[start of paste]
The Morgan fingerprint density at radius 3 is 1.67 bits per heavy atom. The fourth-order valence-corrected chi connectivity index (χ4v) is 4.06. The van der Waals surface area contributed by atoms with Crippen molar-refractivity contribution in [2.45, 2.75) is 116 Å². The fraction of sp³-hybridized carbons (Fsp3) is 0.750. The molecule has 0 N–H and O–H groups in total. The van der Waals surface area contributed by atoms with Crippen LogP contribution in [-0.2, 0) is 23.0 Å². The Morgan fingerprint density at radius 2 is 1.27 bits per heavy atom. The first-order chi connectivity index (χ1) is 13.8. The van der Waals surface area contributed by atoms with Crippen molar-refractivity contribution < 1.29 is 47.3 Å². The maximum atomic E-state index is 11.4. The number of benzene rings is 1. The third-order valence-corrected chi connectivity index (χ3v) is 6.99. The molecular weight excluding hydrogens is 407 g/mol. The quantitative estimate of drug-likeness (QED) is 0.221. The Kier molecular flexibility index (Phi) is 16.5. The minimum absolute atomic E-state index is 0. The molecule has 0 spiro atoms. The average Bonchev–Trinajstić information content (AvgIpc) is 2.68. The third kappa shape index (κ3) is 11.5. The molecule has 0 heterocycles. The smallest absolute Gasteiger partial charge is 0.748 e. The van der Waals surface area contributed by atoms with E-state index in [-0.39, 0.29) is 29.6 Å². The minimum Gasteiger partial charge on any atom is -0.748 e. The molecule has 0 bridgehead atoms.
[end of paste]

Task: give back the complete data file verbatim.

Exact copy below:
The Morgan fingerprint density at radius 3 is 1.67 bits per heavy atom. The fourth-order valence-corrected chi connectivity index (χ4v) is 4.06. The van der Waals surface area contributed by atoms with Crippen molar-refractivity contribution in [2.45, 2.75) is 116 Å². The fraction of sp³-hybridized carbons (Fsp3) is 0.750. The molecule has 0 N–H and O–H groups in total. The van der Waals surface area contributed by atoms with Crippen LogP contribution in [-0.2, 0) is 23.0 Å². The Morgan fingerprint density at radius 2 is 1.27 bits per heavy atom. The first-order chi connectivity index (χ1) is 13.8. The van der Waals surface area contributed by atoms with Crippen molar-refractivity contribution < 1.29 is 47.3 Å². The maximum atomic E-state index is 11.4. The number of benzene rings is 1. The third-order valence-corrected chi connectivity index (χ3v) is 6.99. The molecular weight excluding hydrogens is 407 g/mol. The quantitative estimate of drug-likeness (QED) is 0.221. The Kier molecular flexibility index (Phi) is 16.5. The minimum absolute atomic E-state index is 0. The molecule has 0 spiro atoms. The average Bonchev–Trinajstić information content (AvgIpc) is 2.68. The third kappa shape index (κ3) is 11.5. The molecule has 0 heterocycles. The smallest absolute Gasteiger partial charge is 0.748 e. The van der Waals surface area contributed by atoms with E-state index in [-0.39, 0.29) is 29.6 Å². The minimum Gasteiger partial charge on any atom is -0.748 e. The molecule has 0 bridgehead atoms.